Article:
This very simple model has an obvious drawback: It treats the data as though bullets can only be in one X,Y plane. In other words, you only ever hit a horizontal line drawn on the firing range wall. In the real game, though, bullets obviously also have a Z component - they can also miss by going too high or too low, instead of only too far left or right. Be that as it may, this simple conceptual model did a pretty decent job of handling the results, without resorting to any major fudge factors. So it may be onto something.

Test 2: Ceiling for zero misses

In previous work, Ethereal Cereal showed me how ceilings (and floors) are important. There might be a lot of variability in between these limits, but if you can pin down the limits, you learn how far a function can be pushed. This may (or may not) ultimately be important information for understanding how Firing Accuracy works.

I used the same distances as in Test 1, and found the following results for the FFAs needed to never miss, at each distance:

  Dist   FFA      N     Est
    1     66    3250    100
    2    100    1000    100
    3    101    1000    101
    5    101     750    101
   10    102    1000    102
   20    106    1000    104
   40    108    1000    108

Estimate is the estimated FFA required for 100% hits, based on the simple equation:

FFA for 100% hits = INT(100 + (Distance+2)/5 )

Or, in other words, the required FFA is 100 at Distance 2, 101 at Distance 3, and otherwise increases by 1 for every 5 tiles farther from the target. As can be seen for Est, it did fine for all points but Distance 20. I did get some hits for FFA 104 and 105 at Distance 20, so I don't know just what's going on there, shrug. Anyway, this function otherwise seems fairly solid. That's all I'm going to do with it for now.

Distance 1 (right next to the target) was a big exception. It was also a huge hassle to test, because misses were very rare... I walked FFA all the way up from 45 to 66, a couple of times needing 800 shots before one missed. That's why I tested it so much more than the others distances; for other distances, misses were usually seen very quickly (100 shots or less). I'm not sure what to think about how it differs so much, but Distance 1 is strange, anyway. So there it is.

Test 3: Interchangeability of weapon and soldier Firing Accuracy

As a simple test, a soldier at distance 3 had, on the one hand, weapon accuracy (WA) 250 and soldier accuracy of 40 (SA; FFA 100%). And on the other hand was one with WA of 40 and SA of 250, just the reverse (but also FFA 100%).

            Observed Percent Hits
  WA/SA    Min     Ave  ±  SDs    Max   Ss  Shots  Tot N

  250/40  98.8%   99.55% ± 0.33%  100%   8   250   2000
  40/250  99.2%   99.55% ± 0.26%  100%   8   250   2000

 100/100  99.6%   99.87% ± 0.23%  100%   3   250    750   Additional data from Distance 3 ceiling test, but I 
                                                          stopped as soon as I saw a miss, so it's biased data.

As can be seen, there is virtually no difference. That's not a typo; both groups had exactly 1991/2000 (99.55%) hits. We usually suspect anything entirely equal as being bad info, but every now and then, it actually happens.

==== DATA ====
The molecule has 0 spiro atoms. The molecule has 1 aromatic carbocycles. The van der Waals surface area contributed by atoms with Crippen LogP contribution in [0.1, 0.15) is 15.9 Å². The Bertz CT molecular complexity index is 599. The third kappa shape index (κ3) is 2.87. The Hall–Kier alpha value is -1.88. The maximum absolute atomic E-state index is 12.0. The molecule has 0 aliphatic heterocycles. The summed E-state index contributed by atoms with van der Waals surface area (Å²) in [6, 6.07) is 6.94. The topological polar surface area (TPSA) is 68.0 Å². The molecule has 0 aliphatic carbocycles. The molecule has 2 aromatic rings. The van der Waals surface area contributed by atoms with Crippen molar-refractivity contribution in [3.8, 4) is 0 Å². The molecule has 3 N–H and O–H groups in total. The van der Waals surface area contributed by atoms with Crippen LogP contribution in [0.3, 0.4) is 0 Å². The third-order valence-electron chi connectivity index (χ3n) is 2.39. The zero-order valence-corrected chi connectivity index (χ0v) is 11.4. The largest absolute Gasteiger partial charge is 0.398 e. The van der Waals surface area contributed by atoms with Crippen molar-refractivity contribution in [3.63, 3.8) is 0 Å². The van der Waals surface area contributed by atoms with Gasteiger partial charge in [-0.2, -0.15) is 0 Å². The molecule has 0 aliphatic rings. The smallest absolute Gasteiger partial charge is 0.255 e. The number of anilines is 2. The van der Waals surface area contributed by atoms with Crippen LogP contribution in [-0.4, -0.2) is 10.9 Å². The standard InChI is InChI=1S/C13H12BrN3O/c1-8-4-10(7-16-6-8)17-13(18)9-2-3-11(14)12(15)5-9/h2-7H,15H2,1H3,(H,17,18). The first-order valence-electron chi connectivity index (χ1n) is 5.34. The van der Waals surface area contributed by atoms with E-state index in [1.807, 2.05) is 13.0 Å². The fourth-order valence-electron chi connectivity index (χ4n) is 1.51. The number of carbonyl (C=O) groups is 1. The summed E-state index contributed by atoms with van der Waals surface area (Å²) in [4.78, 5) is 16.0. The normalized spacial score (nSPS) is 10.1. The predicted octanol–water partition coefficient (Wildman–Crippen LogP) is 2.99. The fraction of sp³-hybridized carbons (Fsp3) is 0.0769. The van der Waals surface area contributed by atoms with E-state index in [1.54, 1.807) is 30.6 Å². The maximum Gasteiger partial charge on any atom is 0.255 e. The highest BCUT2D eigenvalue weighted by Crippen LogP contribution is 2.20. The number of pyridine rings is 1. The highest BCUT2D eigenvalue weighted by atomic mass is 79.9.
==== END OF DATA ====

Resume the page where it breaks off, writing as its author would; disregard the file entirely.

There may conceivably be things going on with other factors - such as Fatal Wounds - that might cause the FFA you see in the game, to not be the actual FFA that's used... they might not be simply multiplied as per the Accuracy formula, and affect shot results in additional ways past what can be seen with FFA. But I very highly doubt they are treated differently, based on how simple X-COM approaches things, in general. Anyway,

WA and SA seem entirely interchangeable relative to final FA. For these two important parameters, only FFA matters.

Digression: Why test with 100% FFA at Distance 3 when there are almost no misses?

The reason is that there is much less variability in results, when probabilities are either very high (approaching 100%) or very low (approaching 0%).

The expected variance of a binomial (yes/no, a.k.a. hit/miss) variable is N*p*(1-p), where p is the percent likelihood (percent hits, here). If you were to graph it, p*(1-p) is at its "worst" (has the most variance/variability) at .5 - right in the middle, when you expect 50% hits. At that point, p*(1-p) = .5 * .5 = .25.

Conversely, at the very edges (almost all hits or misses), variance is e.g. 0.01*0.99 = 0.0099. That's less than 1/25th of the variability at p=.5. Variance approaches 0 and finally reaches it when there are indeed all hits, or all misses.

In this specific instance (Weapon versus Soldier Accuracy), the results for each test (250/40 vs. 40/250) would undoubtedly have differed by a fair amount, if I chose a situation where there was approx. 50% chance of a hit. In other words, the results would have suggested that one of the two (WA or SA) had more "weight". This would've required more testing to make sure they had equal weight. But choosing a point with almost all hits or misses - such as how FFA 100 at Distance 3 is just barely below the 100% hits level - I could see whether there was a difference, with minimal testing.


Currently (11/26/06), ideas on FA testing are being discussed in BombBloke's StratCore thread on his great automation tools. Please drop by and jump in!